On the trail: A peek at the political stew of 2021

For the Monitor
Published: 1/1/2021 6:00:34 PM
Modified: 1/1/2021 6:00:21 PM

New Hampshire was home to premiere Senate battles in the 2014 and 2016 elections, and it might well be again in 2022, depending on what happens in the Granite State this year.

Former GOP Sen. Scott Brown’s challenge against Democratic Sen. Jeanne Shaheen was one of the top Senate showdowns across the country in the 2014 midterm elections. More than $50 million was spent by the campaigns, the political parties and outside groups, making it the most expensive election in New Hampshire’s history.

But that record was shattered just two years later when roughly $130 million was dished out by all sides in then-Gov. Maggie Hassan’s defeat of Republican Sen. Kelly Ayotte in 2016 by roughly 1,000 votes. The blockbuster battle captured plenty of national attention in a year dominated by the Donald Trump-Hillary Clinton presidential clash.

Shaheen’s 2020 re-election was on the backburner when it came to competitiveness, spending, and national attention, as the senator trounced GOP challenger Bryant “Corky” Messner.

But depending on which Republicans decide to challenge Hassan in 2022, New Hampshire may once again land one of the most fierce contests in the fight for control of the Senate.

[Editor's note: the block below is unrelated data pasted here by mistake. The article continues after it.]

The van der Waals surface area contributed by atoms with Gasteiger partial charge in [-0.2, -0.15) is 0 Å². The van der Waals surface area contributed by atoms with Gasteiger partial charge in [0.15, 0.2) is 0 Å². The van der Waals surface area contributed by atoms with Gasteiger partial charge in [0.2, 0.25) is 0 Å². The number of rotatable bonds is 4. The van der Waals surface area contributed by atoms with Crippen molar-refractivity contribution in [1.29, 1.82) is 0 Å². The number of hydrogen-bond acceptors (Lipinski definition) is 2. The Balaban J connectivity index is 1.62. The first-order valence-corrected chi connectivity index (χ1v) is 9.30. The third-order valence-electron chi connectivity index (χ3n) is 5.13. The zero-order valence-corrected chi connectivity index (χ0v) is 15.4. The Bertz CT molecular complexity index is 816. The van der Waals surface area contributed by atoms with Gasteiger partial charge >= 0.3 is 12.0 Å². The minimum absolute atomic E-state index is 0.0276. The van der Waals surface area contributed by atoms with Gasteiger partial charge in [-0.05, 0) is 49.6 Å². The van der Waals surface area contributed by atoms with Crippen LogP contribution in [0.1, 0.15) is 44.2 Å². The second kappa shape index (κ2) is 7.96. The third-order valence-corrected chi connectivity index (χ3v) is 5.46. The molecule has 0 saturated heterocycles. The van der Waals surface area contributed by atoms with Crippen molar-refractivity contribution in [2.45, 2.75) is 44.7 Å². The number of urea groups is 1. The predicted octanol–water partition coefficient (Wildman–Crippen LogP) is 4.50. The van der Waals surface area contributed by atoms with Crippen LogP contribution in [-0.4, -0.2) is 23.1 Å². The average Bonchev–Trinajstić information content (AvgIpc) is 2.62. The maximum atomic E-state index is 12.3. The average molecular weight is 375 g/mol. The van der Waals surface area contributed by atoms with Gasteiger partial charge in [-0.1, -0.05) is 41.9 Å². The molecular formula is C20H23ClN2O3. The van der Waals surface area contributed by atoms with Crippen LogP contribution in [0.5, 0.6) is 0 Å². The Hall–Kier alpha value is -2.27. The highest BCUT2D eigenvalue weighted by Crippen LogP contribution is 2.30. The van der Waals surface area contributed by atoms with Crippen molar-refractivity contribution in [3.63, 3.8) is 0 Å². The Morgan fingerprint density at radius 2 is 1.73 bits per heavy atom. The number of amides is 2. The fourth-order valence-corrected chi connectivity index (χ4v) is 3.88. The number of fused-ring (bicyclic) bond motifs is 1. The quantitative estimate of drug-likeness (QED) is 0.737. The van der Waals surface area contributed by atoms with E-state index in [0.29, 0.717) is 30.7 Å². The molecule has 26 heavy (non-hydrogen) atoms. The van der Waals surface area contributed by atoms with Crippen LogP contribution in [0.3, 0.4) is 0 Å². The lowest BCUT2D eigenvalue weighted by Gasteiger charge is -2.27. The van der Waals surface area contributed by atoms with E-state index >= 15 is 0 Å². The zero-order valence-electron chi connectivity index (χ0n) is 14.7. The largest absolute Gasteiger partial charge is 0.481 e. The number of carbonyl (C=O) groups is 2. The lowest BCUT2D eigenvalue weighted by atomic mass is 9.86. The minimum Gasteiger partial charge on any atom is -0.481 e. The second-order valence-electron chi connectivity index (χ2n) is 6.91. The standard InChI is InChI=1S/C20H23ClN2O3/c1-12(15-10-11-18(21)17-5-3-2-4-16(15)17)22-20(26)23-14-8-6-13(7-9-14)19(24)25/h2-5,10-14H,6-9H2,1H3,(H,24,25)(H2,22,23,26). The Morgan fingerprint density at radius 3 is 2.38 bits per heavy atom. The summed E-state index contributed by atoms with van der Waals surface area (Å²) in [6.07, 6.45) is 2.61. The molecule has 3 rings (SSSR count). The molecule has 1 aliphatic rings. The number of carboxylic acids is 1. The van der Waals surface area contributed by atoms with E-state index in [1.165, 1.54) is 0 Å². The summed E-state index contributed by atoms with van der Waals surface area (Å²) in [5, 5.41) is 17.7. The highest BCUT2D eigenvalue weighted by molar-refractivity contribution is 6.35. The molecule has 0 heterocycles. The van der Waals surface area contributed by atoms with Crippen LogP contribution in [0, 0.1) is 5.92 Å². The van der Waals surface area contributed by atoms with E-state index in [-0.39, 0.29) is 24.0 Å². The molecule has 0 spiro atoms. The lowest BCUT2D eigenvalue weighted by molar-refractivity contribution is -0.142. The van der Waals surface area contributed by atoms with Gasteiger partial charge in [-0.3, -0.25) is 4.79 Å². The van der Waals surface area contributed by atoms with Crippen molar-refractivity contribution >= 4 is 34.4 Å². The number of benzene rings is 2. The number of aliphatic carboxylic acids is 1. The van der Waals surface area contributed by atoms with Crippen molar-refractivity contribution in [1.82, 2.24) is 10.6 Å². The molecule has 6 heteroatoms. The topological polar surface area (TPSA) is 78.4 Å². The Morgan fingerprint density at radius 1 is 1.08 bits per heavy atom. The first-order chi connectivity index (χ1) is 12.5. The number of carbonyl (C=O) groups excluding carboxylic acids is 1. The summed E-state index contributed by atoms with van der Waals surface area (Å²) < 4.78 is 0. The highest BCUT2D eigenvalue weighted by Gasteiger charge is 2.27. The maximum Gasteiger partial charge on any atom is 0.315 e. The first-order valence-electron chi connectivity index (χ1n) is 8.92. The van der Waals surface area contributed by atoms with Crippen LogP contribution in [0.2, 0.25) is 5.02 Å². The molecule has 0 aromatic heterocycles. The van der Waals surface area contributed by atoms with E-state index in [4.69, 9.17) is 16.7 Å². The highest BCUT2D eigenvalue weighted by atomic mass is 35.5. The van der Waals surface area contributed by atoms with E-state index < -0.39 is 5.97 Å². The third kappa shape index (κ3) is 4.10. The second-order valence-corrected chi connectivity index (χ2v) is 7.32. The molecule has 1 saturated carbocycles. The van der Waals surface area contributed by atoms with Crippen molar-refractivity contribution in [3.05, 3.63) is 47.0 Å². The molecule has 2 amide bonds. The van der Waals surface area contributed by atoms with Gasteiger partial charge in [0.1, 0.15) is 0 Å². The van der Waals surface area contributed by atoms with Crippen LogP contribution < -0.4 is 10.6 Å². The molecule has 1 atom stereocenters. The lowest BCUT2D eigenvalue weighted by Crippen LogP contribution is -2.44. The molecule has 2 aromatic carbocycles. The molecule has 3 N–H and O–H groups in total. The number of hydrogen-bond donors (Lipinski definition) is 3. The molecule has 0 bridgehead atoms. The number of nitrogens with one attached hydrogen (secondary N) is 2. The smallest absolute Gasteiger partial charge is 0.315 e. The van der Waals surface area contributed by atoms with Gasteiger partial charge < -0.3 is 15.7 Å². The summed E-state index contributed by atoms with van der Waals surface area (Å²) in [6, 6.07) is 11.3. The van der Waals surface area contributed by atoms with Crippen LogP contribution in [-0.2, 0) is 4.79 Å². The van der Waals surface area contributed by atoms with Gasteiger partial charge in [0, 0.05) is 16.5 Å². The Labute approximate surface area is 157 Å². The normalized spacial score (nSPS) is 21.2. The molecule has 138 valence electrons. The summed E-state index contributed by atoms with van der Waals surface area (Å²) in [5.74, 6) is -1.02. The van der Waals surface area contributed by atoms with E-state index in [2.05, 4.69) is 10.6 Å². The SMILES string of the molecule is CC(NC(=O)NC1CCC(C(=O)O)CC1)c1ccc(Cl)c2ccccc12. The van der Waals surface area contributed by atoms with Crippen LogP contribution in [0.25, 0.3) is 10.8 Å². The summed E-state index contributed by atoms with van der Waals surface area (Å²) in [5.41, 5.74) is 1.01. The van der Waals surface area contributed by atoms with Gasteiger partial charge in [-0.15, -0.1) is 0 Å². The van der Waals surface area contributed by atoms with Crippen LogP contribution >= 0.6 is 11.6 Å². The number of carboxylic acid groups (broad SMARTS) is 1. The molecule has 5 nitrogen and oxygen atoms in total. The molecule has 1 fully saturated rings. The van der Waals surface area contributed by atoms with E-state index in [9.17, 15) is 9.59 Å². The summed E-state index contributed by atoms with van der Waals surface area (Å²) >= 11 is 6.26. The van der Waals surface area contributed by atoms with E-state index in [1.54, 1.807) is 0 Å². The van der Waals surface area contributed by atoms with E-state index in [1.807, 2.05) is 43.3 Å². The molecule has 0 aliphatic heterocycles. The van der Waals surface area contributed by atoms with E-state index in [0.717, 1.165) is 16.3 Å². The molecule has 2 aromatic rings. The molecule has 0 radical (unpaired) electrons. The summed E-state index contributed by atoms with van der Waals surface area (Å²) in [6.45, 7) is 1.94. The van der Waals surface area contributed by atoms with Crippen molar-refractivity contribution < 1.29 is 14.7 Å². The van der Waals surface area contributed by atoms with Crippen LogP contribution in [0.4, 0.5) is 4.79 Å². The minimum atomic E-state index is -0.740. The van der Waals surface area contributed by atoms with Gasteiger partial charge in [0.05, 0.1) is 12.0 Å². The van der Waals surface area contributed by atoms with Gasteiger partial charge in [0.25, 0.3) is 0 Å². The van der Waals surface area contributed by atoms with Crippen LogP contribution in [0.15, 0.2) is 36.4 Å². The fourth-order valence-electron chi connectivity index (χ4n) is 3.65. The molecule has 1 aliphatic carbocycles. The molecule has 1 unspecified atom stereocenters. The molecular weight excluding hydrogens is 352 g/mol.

The biggest question is whether popular Republican Gov. Chris Sununu will decide to challenge Hassan, run for re-election for a fourth two-year term steering New Hampshire, or not seek office in 2022.

For Sununu, who overwhelming won re-election in November, what he’ll do in 2022 is probably low down on the list of priorities right now. Pointing to his continued efforts to combat the coronavirus, and upcoming negotiations to hammer out the state’s next two-year budget, he told Fox News last week that “we’ve got a lot of things I have to deal with over the next three or four months.”

And he added that he wouldn’t have a decision on his political future in “the near future. I really don’t have any set timetable.”

But he’s not saying no, which is probably a relief to Republican Senate leaders in Washington D.C., who would love to see Sununu take on Hassan. As they mostly play defense in 2022, Senate Republicans see New Hampshire as one of just a handful of potential pickup opportunities.

“I’m not ruling anything out,” Sununu said recently in an interview with host Jack Heath on “Good Morning New Hampshire.” “But I’ll tell you, going down to Washington to be part of that mess is nothing I’d necessarily look forward to right now, that’s for sure.”

Besides Sununu, there’s plenty of speculation on whether Ayotte will make a bid for her old Senate seat.

“If Sununu decides to run - a far from certain decision - the 2022 US Senate race in New Hampshire will emerge as a top five race in the U.S.,” predicted veteran New Hampshire based political scientist Wayne Lesperance.

“If he does not decide to run, look for former U.S. Senator Kelly Ayotte to emerge as the likely challenger. The former senator has quietly been making rounds among Republican leaders and has positioned herself well to be a very strong challenger to Sen. Hassan in what would be a well-funded rematch for Hassan and Ayotte,” added Lesperance, vice president of academic affairs at New England College.